Sunday, May 24, 2009

Neglected Topiary

I had a nice first performance this weekend in Saarbrücken of a quartet for flute, clarinet, guitar & percussion, Neglected Topiary, a commission by Saarländischer Rundfunk for the Ensemble L'Art Pour L'Art.   

How does a listener make sense of a new piece of music? In traditional repertoires of music, "making sense" of a piece in specific or general terms is highly dependent upon a broader familiarity with the repertoire. But The New Music doesn't necessarily come to us embedded in a repertoire of conventional forms, styles, or figures, and if it does, the relationship to existing repertoire is often more of negation than affirmation.
Neglected Topiary is a book of music including 17 pieces played without pause for flute, clarinet, guitar and percussion, each about a minute long and each sharing the same rhythmic structure, which is often articulated by the percussion in the manner of Asian ensemble musics, but here using a battery mostly North American in character. The pieces includes one quartet, four trios, six duets, four solos and two "other" arrangements, the sequence of which was determined by chance operations.  Each of the individual pieces connects immediately to two other pieces, each solo, for example, is derived from the individual voices of the quartet, and each trio is derived, in turn, from a solo, and duos, in their turn, from the trios.  Thus, every piece is connected, if at some distance, to every other and, to a significant degree, the pieces can be described as pseudo-repetitions of one another.

Through this near-repetition, the pieces may allow listeners to gradually form the impressions of a repertoire of music, in turns ceremonious, mannered, sentimental, and whimsical, with all of the internal consistancies and differences encountered in "real" repertoires, not like Pinnochio trying to be a "real boy" by learning to behave well, but like a topiary animal in a forgotten garden, which is ultimately no more real than the observer wants it to be.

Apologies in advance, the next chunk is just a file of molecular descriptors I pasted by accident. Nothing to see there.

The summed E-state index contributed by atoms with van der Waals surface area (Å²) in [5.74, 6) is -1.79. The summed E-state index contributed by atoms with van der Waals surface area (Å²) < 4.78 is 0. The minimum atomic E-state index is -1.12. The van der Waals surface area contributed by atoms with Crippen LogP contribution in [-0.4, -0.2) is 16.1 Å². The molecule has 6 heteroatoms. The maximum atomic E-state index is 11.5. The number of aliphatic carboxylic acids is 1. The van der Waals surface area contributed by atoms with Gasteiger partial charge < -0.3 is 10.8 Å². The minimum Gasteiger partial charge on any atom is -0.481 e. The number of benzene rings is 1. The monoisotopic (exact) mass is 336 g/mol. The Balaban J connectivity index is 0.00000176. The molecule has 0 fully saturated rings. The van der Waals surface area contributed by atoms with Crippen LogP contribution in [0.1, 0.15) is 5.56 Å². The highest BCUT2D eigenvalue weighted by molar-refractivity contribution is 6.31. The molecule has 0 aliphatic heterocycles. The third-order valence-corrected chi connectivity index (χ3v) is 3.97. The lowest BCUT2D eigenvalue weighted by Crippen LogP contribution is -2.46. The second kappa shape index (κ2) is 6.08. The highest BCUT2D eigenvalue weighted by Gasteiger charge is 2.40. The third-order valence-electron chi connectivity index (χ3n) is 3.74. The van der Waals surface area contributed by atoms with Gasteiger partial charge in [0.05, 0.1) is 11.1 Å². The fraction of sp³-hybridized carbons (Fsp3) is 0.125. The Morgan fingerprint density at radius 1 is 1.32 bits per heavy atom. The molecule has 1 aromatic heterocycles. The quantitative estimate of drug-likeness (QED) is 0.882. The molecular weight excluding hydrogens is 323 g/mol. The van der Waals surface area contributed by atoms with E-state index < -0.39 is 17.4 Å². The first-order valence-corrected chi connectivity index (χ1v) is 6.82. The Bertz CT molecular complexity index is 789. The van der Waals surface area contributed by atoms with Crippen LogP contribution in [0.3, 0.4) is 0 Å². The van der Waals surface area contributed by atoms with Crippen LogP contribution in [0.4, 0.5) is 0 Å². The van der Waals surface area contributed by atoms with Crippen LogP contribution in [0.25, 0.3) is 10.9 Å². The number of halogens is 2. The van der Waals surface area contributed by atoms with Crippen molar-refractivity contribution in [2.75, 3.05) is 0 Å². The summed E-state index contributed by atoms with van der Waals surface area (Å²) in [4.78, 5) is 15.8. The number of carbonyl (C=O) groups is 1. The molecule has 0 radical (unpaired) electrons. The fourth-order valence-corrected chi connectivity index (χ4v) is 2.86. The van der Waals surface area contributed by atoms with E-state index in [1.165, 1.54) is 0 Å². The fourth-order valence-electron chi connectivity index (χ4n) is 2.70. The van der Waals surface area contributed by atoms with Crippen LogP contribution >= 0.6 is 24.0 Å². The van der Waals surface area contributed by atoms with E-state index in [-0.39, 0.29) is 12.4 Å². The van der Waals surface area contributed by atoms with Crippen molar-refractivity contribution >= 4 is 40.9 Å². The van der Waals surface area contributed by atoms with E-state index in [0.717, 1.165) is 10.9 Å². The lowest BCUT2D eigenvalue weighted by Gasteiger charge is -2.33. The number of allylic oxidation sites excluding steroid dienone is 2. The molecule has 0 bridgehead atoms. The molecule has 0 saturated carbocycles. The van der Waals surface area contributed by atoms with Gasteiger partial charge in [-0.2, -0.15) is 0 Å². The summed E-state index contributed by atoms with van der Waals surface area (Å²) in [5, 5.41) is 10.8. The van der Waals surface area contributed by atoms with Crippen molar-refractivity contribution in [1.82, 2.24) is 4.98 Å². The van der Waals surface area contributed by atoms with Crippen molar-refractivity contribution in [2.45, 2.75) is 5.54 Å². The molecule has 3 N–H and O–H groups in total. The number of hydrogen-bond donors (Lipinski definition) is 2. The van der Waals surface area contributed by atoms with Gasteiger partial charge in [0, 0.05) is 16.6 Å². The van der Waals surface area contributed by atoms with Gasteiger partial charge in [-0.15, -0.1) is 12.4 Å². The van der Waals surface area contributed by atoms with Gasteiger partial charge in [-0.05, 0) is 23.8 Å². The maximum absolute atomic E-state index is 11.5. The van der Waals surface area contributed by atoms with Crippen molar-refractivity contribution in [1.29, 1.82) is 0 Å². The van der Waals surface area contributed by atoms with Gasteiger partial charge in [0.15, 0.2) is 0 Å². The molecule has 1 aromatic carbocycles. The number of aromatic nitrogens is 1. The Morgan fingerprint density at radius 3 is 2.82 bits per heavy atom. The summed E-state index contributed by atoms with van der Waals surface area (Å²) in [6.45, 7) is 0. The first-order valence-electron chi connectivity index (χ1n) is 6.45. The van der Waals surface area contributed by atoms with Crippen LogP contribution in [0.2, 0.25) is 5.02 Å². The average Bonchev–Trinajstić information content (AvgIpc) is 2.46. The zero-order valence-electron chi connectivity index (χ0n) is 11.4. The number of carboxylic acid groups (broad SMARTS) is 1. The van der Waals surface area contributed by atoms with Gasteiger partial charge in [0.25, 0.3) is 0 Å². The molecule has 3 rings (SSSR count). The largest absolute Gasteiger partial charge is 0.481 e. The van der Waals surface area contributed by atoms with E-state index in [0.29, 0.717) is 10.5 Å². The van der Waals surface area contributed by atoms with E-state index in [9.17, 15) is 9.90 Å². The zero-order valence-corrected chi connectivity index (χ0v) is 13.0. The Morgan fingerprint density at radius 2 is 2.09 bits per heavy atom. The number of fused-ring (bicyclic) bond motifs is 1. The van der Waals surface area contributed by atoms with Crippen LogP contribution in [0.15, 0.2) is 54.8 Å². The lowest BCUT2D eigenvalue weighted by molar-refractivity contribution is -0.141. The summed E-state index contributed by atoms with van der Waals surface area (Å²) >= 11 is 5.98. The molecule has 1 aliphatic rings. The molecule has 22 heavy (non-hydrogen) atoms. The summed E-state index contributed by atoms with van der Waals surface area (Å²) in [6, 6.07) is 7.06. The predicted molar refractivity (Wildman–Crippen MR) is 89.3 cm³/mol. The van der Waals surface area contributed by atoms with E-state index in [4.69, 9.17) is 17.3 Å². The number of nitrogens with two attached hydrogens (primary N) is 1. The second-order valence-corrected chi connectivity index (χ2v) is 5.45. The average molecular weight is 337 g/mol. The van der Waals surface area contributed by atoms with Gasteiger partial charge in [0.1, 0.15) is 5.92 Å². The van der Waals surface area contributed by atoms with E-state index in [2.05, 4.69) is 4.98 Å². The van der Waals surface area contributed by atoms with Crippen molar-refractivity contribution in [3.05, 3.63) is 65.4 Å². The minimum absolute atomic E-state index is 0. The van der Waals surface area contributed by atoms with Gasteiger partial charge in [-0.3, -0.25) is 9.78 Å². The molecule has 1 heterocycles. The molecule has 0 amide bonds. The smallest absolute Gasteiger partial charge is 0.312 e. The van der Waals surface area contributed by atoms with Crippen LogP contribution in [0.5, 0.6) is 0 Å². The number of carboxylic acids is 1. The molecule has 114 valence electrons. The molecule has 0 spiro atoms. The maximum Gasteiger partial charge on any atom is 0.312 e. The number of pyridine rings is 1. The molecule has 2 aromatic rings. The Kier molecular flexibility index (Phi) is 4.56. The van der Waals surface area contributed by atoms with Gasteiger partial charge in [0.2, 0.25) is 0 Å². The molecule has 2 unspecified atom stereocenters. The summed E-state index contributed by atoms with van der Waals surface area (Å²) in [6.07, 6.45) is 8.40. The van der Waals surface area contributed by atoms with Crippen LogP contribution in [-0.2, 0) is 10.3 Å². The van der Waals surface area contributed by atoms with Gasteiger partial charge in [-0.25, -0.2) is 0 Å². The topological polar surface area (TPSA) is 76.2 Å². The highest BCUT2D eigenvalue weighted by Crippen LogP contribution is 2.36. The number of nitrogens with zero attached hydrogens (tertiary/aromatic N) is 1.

Something like a serenade, Neglected Topiary may be played inside or out-of-doors in a garden of appropriate size. The title was suggested by a line from Edward Gorey and refers either to the fact that the piece gathers together a group of materials (snare drum rim shots),  images (burst bubbles and torn pages) or lines of work (non-parsimonious voice leading) that I had been neglecting or to the fact that our tired world has, literally, all-but-abandoned too many pieces of once well-sculpted plant matter.  Either way, the piece sometimes verges on the sentimental and nostalgic, the neo-classical revision of a unknown — and fictional — repertoire.  

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